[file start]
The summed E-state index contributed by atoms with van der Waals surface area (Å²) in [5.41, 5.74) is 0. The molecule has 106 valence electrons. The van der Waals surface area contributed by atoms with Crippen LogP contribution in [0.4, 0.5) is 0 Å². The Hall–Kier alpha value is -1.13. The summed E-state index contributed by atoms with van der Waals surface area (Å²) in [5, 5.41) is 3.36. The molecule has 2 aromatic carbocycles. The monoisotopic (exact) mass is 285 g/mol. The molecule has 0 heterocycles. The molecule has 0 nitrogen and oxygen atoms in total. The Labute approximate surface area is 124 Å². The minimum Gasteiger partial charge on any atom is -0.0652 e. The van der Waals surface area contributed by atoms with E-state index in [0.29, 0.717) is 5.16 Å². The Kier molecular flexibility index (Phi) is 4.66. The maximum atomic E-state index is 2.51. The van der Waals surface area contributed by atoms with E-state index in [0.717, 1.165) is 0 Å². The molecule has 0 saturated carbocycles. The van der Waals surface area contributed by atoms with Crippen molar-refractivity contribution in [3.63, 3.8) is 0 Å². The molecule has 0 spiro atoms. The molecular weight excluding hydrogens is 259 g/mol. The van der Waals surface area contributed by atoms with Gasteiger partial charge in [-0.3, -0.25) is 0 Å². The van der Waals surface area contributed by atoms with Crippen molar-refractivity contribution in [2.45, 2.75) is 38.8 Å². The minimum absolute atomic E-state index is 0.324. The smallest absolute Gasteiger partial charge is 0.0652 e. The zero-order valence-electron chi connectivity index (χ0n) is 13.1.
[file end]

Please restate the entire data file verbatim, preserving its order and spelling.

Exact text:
The summed E-state index contributed by atoms with van der Waals surface area (Å²) in [5.41, 5.74) is 0. The molecule has 106 valence electrons. The van der Waals surface area contributed by atoms with Crippen LogP contribution in [0.4, 0.5) is 0 Å². The Hall–Kier alpha value is -1.13. The summed E-state index contributed by atoms with van der Waals surface area (Å²) in [5, 5.41) is 3.36. The molecule has 2 aromatic carbocycles. The monoisotopic (exact) mass is 285 g/mol. The molecule has 0 heterocycles. The molecule has 0 nitrogen and oxygen atoms in total. The Labute approximate surface area is 124 Å². The minimum Gasteiger partial charge on any atom is -0.0652 e. The van der Waals surface area contributed by atoms with E-state index in [0.29, 0.717) is 5.16 Å². The Kier molecular flexibility index (Phi) is 4.66. The maximum atomic E-state index is 2.51. The van der Waals surface area contributed by atoms with E-state index in [0.717, 1.165) is 0 Å². The molecule has 0 saturated carbocycles. The van der Waals surface area contributed by atoms with Crippen molar-refractivity contribution in [3.63, 3.8) is 0 Å². The molecule has 0 spiro atoms. The molecular weight excluding hydrogens is 259 g/mol. The van der Waals surface area contributed by atoms with Gasteiger partial charge in [-0.3, -0.25) is 0 Å². The van der Waals surface area contributed by atoms with Crippen molar-refractivity contribution in [2.45, 2.75) is 38.8 Å². The minimum absolute atomic E-state index is 0.324. The smallest absolute Gasteiger partial charge is 0.0652 e. The zero-order valence-electron chi connectivity index (χ0n) is 13.1.